Fortunately there is an antivenom, which many lifeguard stands within box jellyfish territory do carry. Unfortunately, the venom acts so quickly that if it’s not administered right away it may be too late. 

What the Box Jellyfish Venom Does

The venom is a component of many things. Each acts on a different part of the body. One component causes localized pain. Another component travels through veins and arteries straight to the heart. After a sting, the pain comes on quickly and continues to get more intense and widespread through the body – ratcheting up the pain with each passing moment. 

Scenarios to Avoid with Box Jellyfish

This general advice applies to all areas of the box jellyfish’s range, but is especially important in the warm, murky waters of Australia’s north-eastern coast in summer. This area is home to crocodiles and box jellyfish, so this info is a bit of a two-for-one avoidance strategy.

  • First, always wear protective clothing. Any kind will do. Lycra suits or even pantyhose will reduce risk while swimming, especially in the summer months. 
  • Swim only on patrolled beaches, preferably in netted swimming areas. 
  • Do not run or dive into the water; walk in slowly. 
  • Do not allow children to enter the water without protective clothing, nor to swim unsupervised during the summer danger season.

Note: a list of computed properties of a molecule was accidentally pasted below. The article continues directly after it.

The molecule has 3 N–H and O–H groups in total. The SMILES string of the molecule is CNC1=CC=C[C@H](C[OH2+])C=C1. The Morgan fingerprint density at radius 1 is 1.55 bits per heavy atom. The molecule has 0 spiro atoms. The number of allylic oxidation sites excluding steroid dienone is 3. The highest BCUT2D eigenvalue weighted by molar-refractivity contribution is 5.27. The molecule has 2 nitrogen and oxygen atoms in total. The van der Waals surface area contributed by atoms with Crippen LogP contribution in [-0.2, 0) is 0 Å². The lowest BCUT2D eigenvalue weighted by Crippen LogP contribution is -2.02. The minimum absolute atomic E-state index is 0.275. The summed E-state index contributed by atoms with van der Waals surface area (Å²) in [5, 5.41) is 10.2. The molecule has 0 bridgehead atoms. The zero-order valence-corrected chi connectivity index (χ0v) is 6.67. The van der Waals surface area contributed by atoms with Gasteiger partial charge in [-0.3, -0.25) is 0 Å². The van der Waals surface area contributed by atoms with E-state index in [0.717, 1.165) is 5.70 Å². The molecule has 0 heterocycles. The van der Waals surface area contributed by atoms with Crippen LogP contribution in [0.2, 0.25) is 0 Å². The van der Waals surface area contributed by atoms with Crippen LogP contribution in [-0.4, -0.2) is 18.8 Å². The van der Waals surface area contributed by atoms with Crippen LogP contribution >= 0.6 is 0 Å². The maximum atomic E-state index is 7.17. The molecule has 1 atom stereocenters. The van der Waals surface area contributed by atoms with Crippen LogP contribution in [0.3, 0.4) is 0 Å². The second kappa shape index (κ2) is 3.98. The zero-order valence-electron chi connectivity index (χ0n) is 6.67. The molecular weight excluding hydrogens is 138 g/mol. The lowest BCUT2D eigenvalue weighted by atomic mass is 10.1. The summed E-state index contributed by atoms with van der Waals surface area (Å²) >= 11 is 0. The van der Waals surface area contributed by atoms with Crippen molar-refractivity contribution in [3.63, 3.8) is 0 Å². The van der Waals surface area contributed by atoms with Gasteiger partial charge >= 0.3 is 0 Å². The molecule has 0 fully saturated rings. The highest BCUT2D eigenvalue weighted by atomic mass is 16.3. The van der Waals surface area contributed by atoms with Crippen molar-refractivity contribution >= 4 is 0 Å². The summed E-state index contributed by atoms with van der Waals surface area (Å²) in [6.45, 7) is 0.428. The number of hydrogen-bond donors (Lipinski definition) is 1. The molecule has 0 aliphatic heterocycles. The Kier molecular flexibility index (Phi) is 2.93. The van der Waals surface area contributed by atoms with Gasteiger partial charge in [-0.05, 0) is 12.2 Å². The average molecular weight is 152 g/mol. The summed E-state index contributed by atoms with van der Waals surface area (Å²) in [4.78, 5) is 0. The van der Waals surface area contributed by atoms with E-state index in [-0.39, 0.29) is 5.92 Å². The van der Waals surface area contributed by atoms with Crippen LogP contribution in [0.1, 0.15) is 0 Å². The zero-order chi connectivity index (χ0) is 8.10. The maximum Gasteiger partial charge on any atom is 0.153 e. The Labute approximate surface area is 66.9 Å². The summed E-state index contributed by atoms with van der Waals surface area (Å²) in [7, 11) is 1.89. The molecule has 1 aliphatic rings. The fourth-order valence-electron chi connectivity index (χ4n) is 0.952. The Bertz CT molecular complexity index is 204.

• Take the trouble to be educated in the fundamentals of rescue and resuscitation from a sting by a box-jellyfish.

The Most Dangerous Box Jellyfish

The most dangerous of the 51 species of box jellyfish is the Australian box jellyfish (Chironex fleckeri) which is why I’m highlighting it specifically here. Others (like Malo kingi and Carukia barnesi) may be called by the common name Irukandji jellyfish. They’re often very small (an inch or less), but they pack enough venom to kill a human. Novelist Robert Drewe described the sting as “100 times as potent as that of a cobra and 1,000 times stronger than that of a tarantula’s.”

Let’s not forget that there are types of box jellyfish all over the world. The Caribbean and Gulf of Mexico, for instance, have a species that is capable of killing a human as well.

How to Survive a Box Jellyfish Sting? 

  • Immediately get out the water, before you possibly lose the ability to swim and drown.
  • Pick off the tentacle if it’s still on the body. Make sure not to touch it with bare hands – use gloves or utilize a piece of clothing or a towel. 
  • Rinse with vinegar if it’s available. Do so generously. While there is still some debate whether or not this is helpful, it’s not harmful. 
  • Get immediate medical attention. If anti-venom is available, it can be given to counteract the effects of the venom. 

There are some important things not to do too.

  • Don’t pee on the sting or tentacles.
  • Don’t rub the area that is stinging.
  • Don’t put baking soda on the sting.

All of these actions are likely to cause more nematocysts to fire – increasing your dose of venom.

Prefer to Listen?

If you’d rather listen to this article about box jellyfish stings and safety, I recorded this for you.

Videos about Box Jellyfish

If you enjoyed this article, you might enjoy this selection of youtube videos as well.

About The Author
Rob Nelson

Rob Nelson

Rob has worked as a biologist and wildlife educator since 2001 with the goal of reconnecting people with nature. While in grad school in Hawaii he studied ecology and as a side job he spent years working part time leading nature tours – teaching about the wildlife, the land, and the natural history that made the islands so unique. These were the first sparks that would lead to what is now StoneAgeMan.